The challenge for tech leaders to design and maintain resilient software organizations while professionals with basic knowledge of key systems retire is expansive. To help address this challenge, first, leaders would ideally have ambitious goals against which to measure their organizations’ performance on product centricity, agile, DevSecOps, and site reliability engineering (SRE). Second, they would build and revitalize a culture of software engineering that values a mix of deep skills, experience, and the progressive adoption of innovative, effective practices. Finally, they would create developer experience initiatives that map onto the developer journeys to feed the kind of software engineering culture the organization is building. To be sure, these actions are not a comprehensive solution, but they are crucial investments for any technology organization.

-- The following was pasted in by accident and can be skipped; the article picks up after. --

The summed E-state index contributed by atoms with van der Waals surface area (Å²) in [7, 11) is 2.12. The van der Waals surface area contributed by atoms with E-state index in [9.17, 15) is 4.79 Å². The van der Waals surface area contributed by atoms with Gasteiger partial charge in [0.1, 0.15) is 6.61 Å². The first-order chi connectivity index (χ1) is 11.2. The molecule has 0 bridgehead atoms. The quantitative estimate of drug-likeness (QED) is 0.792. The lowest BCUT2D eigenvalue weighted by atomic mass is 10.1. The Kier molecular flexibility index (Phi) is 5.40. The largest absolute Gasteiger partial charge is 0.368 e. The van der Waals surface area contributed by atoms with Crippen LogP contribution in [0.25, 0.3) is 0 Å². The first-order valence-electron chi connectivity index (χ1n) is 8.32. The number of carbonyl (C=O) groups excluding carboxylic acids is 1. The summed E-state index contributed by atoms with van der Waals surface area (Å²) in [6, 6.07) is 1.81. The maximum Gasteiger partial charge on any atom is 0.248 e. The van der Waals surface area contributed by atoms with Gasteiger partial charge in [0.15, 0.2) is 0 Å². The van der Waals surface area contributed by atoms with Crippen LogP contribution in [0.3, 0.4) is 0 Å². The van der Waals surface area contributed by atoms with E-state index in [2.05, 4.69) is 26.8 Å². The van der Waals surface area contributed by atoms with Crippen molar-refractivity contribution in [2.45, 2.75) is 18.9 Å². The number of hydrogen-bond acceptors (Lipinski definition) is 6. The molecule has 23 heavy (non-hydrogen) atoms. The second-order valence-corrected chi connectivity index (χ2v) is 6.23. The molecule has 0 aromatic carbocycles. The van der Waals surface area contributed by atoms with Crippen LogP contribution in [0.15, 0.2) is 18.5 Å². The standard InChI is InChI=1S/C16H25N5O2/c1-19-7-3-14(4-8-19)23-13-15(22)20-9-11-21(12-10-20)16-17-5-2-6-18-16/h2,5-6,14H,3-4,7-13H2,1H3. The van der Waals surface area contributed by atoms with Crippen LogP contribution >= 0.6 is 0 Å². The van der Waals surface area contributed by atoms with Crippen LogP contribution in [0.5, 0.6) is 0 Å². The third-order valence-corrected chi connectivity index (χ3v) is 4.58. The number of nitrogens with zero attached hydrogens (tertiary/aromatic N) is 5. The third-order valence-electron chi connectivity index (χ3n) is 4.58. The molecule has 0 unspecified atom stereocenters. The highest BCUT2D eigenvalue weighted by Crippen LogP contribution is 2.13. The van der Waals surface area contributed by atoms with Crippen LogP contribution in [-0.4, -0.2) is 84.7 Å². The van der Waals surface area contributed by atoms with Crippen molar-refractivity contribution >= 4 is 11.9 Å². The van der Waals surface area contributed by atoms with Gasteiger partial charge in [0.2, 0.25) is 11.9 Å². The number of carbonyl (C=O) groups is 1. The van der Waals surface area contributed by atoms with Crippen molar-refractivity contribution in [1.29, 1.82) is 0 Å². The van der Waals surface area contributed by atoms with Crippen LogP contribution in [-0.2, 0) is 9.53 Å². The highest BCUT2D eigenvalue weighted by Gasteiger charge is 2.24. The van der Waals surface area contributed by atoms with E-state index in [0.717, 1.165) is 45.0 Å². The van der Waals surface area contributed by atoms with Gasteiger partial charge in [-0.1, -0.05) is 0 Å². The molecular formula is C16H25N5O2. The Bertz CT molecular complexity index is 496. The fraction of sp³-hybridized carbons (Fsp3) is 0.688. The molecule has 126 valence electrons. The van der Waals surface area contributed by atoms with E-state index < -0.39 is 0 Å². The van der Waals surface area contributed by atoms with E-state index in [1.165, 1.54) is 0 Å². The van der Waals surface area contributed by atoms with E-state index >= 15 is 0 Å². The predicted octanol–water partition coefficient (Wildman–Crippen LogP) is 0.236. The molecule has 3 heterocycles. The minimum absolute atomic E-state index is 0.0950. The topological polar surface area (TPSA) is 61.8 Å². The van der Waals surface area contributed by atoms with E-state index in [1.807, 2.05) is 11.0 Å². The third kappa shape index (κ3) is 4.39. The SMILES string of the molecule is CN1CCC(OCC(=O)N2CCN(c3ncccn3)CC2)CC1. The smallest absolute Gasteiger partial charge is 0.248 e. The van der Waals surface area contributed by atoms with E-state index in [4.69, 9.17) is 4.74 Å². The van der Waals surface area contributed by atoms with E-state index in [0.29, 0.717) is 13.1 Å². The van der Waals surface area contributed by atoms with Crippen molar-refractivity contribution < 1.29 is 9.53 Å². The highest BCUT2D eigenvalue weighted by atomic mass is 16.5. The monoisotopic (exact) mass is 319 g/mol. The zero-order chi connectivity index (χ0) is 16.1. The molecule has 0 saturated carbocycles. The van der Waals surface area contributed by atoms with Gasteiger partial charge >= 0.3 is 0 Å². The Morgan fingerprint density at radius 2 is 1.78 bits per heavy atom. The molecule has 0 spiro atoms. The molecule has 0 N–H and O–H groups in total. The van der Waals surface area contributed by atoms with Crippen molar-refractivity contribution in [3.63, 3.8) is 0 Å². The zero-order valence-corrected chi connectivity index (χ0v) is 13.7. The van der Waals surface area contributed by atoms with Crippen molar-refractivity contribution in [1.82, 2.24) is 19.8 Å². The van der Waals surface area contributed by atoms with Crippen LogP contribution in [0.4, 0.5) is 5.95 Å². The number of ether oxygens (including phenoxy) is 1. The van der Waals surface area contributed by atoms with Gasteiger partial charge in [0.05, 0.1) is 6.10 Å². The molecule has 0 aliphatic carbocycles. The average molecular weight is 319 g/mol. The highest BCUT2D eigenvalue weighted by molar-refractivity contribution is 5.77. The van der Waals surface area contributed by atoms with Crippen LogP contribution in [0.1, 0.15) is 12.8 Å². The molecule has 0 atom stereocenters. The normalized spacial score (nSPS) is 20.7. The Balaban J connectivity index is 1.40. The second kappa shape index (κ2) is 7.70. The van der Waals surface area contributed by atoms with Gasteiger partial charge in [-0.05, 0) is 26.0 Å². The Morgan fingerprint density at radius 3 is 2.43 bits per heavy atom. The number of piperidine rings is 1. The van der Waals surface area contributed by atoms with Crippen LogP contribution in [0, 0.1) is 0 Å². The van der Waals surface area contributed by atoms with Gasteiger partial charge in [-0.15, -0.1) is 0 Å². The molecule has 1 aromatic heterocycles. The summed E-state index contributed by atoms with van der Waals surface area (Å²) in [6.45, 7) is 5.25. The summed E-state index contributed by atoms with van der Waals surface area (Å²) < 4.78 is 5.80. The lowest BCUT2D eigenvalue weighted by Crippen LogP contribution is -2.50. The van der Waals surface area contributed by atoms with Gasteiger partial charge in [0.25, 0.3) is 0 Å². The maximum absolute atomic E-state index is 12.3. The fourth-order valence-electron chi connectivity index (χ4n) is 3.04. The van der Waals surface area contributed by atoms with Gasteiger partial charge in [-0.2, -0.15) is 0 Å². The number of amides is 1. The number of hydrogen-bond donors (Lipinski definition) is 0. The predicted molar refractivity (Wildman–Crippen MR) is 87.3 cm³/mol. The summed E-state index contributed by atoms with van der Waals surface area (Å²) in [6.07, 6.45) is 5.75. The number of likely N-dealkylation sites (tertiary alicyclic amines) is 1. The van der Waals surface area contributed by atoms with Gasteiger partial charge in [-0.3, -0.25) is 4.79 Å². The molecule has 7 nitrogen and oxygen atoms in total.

Eroding skills and brain drain

Relatively few people have the skills to work with the basic infrastructure that undergirds the technologies organizations rely on (exhibit).